The earliest of these scams would ask for a cheque to be sent in order to release your prize. Now they are more likely to ask you to make a payment over the phone or online.

Hearing you have ‘won’ something IS exciting and it could be quite easy to get carried away.

No matter how tempting the offer may seem DO NOT part with ANY cash to claim a prize.

Stop and think for a minute – have you actually entered any competitions? If you haven’t then why are you being told you are a winner?

Rip up the letter. Hang up the phone. Delete the email.

Approach Two: There’s a Problem with…

We bet that most people reading this will have received at least one of those annoying phone calls, claiming to be from:

  • Internet provider
  • Bank
  • Government Dept
  • Even Apple or Microsoft

The caller will claim that there is a problem with your service/account or perhaps that you are due a refund.

They may appear to know something about you, who you bank with for example, which may lull you into a false sense of security. Of course their ultimate aim is to gain access to your bank account.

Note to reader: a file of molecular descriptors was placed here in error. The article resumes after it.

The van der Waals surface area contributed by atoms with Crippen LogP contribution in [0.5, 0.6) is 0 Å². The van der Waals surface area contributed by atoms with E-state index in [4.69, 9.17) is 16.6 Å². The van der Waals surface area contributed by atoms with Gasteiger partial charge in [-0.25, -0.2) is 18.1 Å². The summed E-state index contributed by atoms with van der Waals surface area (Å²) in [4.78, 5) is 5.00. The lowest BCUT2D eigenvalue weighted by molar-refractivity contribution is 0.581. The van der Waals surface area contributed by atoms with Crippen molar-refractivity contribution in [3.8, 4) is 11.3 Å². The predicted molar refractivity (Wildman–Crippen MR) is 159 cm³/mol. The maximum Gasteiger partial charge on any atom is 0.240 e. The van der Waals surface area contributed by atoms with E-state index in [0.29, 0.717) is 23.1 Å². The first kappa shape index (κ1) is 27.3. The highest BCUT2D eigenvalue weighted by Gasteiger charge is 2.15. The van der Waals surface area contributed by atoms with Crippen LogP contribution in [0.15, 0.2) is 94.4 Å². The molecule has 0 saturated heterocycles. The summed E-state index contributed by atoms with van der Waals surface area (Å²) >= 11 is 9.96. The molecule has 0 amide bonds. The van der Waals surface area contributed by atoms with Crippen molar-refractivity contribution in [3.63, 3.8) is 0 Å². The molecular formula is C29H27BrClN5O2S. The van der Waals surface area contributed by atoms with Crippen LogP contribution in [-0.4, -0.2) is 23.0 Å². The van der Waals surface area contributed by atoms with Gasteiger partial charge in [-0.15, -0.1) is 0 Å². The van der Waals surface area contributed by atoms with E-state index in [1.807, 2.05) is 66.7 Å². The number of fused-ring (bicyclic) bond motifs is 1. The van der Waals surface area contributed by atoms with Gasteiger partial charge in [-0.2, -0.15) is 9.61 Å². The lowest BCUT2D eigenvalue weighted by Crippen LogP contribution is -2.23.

You may even question yourself…’Did I pay that bill?’ ‘Could my account be hacked?’ – seeds of doubt will be sown in your brain making you more susceptible to the callers’ suggestions.

Depending on the particular scam, you may be told:

  • You need to pay £xx in order to ensure your broadband/phone is not cut off
  • Your bank account is unsafe and you need to transfer your funds to a new account to protect it
  • You need to provide your bank account details (and often other info) in order for a ‘tax’ refund to be made to you
  • You need to allow remote access to your PC/Laptop/Mac in order for ‘an issue’ to be resolved

The callers are usually very persistent, often keeping their potential victims on the phone for ages and tricking them into giving away all sorts of information. They will always be professional sounding, polite and helpful. They have to be convincing or you would not believe them. Remember if you don’t believe them they won’t get your details. Finally on this point if they weren’t convincing the UK economy wouldn’t lose £BILLIONS to scammers every year.

If this type of scam is carried out via email it is known as phishing.

An email pops into your inbox purporting to be from your bank/service provider/HMRC – on first glance it looks legitimate. The email tells you there is some kind of problem and that you need to ‘log on’ to your account in order to rectify it.

Helpfully a link is included for you to click…DON’T! Clicking the link will take you to a fake website which will collect the details you enter – potentially allowing the fraudsters access to your online banking.